I think you are way over estimating the range you will be able to get. If you use a 24v motor and two 12v 12ah batteries, your total ah (amp hours) will only be 12, not 24. Batteries are wired in series. No matter how many you wire in series, you still only get 12ah. 25 miles is a very long way on most ebikes. If you even carry extra batteries, look at the weight you will be toting around. Pedaling won't be near as easy as you think when pulling that much extra weight, especially up hills. With the distance you say you need to travel, an electric scooter would be better but with most current models, you'd still need to recharge while at your girl friend's. But since your budget is $300, an electric scooter would be out of the question since they run closer to $1000. However, for around your price range, you could buy a Currie Ezip bike ($300-$400 range). They are currently $398 at my local Wal-Mart. They come with one battery pack and you can add another. But 50 miles round trip would still be pushing it. Weighing 300 lbs would be a major strain on the batteries. I've driven this bike for almost 2 years with no problems except the battery contacts wearing out from the constant vibration of the road. I really think your best bet would a small gas scooter, which would carry your weight and be a miser on gas too and you would have no worries about running out of juice. You could get your exercise from a mountain bike on the side.
     
  12. mrspock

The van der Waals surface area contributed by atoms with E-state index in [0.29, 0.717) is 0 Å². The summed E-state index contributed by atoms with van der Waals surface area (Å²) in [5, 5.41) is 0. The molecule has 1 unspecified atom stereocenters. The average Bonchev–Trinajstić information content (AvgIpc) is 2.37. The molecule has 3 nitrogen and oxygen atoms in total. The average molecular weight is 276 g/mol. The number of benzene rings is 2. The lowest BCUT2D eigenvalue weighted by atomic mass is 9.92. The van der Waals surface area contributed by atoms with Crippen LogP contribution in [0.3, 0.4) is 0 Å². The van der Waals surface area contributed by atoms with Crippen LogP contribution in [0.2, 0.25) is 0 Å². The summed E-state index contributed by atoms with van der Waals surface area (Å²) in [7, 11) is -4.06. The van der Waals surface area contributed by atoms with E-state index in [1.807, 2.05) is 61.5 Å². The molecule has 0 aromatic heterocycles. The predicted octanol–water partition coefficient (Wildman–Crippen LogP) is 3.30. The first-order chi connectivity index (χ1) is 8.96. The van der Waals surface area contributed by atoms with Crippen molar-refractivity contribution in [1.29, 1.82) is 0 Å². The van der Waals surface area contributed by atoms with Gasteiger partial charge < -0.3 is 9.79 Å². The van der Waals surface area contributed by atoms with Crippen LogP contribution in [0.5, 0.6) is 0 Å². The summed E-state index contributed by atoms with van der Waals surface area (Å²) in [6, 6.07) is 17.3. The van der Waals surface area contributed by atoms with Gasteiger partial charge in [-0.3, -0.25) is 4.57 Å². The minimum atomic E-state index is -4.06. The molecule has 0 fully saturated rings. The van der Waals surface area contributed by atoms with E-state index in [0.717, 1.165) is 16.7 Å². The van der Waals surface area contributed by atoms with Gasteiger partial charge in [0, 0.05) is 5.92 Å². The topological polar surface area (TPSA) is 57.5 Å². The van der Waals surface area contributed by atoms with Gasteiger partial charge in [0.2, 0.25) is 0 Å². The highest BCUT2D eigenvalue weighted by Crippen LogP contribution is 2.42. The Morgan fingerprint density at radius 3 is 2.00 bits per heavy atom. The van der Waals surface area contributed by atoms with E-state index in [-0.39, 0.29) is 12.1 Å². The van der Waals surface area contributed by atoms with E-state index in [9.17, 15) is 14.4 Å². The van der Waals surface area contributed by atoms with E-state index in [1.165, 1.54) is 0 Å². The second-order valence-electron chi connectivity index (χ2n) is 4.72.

mrspock Guest

    You can't use any type of generator to replace the power you're using while the bike is in motion. This is getting into the perpetual motion scenario. An ebike gets all its power from the batteries and some from pedaling. The bike is using too many amps too quickly to replenish. You could strap a gas generator on the bike but it still could not charge the batteries as fast as you were draining them. Plus, the extra weight of the generator, even if a lightweight one, would just make the batteries drain even faster. And there's a lot of variables that make solar charging a bike very inefficent also. The best comparison is a cordless lawn mower. They typically are 24 volts with two 12v batteries, just like many electric bikes. At least one cordless mower manufacturer offers a solar panel option but they tell you up front that under ideal conditions, it takes 3 sunny days to recharge the batteries and of course, that's with the mower turned off while recharging. 5 days or more for cloudy days. It would take a lot of square footage of solar panels to carry around on the bike and that's just hauling them and not using them. No way you could set them up to use on the bike while running it unless the bike was 10-15 ft long. Would be very awkward on a bike. Just like a gas generator, the solar panels couldn't keep up the charge while the bike is in motion. I'm not referring to the experimental vehicles that run directly off the panels and sit on the ground. I'm referring to a bicycle.
    A lot of people bring up the generator or solar thing with ebikes but you need to realize that this would already be being done if it was at all feasible.
     
  13. bigkat650

    bigkat650 Member

    Well the original plan was to use 4 batteries total, not 2... wired to create a 24v 24amp load

    Honestly I should kill this thread because I have completely rethought the idea, and a simple hub drive is the way to go with LiPo batteries instead of SLA... just debating on geared or non-geared now